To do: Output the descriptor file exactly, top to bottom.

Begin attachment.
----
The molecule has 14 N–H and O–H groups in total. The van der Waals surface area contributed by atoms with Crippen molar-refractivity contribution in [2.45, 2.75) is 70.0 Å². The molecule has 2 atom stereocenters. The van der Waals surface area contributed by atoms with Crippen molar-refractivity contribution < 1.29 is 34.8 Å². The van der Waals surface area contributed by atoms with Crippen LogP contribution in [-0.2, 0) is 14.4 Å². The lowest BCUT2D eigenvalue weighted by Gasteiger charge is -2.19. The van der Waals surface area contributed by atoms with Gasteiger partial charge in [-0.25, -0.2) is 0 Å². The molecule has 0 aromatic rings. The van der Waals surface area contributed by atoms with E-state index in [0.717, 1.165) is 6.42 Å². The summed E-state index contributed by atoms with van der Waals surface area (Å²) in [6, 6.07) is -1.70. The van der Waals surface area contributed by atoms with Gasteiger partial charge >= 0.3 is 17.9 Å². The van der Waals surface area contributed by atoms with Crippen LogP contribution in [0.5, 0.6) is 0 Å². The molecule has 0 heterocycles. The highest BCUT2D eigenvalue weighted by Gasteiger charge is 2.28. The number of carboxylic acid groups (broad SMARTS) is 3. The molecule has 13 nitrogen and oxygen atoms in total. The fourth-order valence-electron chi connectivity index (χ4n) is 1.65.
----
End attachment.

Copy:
The molecule has 14 N–H and O–H groups in total. The van der Waals surface area contributed by atoms with Crippen molar-refractivity contribution in [2.45, 2.75) is 70.0 Å². The molecule has 2 atom stereocenters. The van der Waals surface area contributed by atoms with Crippen molar-refractivity contribution < 1.29 is 34.8 Å². The van der Waals surface area contributed by atoms with Crippen LogP contribution in [-0.2, 0) is 14.4 Å². The lowest BCUT2D eigenvalue weighted by Gasteiger charge is -2.19. The van der Waals surface area contributed by atoms with Gasteiger partial charge in [-0.25, -0.2) is 0 Å². The molecule has 0 aromatic rings. The van der Waals surface area contributed by atoms with E-state index in [0.717, 1.165) is 6.42 Å². The summed E-state index contributed by atoms with van der Waals surface area (Å²) in [6, 6.07) is -1.70. The van der Waals surface area contributed by atoms with Gasteiger partial charge >= 0.3 is 17.9 Å². The van der Waals surface area contributed by atoms with Crippen LogP contribution in [0.5, 0.6) is 0 Å². The molecule has 0 heterocycles. The highest BCUT2D eigenvalue weighted by Gasteiger charge is 2.28. The number of carboxylic acid groups (broad SMARTS) is 3. The molecule has 13 nitrogen and oxygen atoms in total. The fourth-order valence-electron chi connectivity index (χ4n) is 1.65.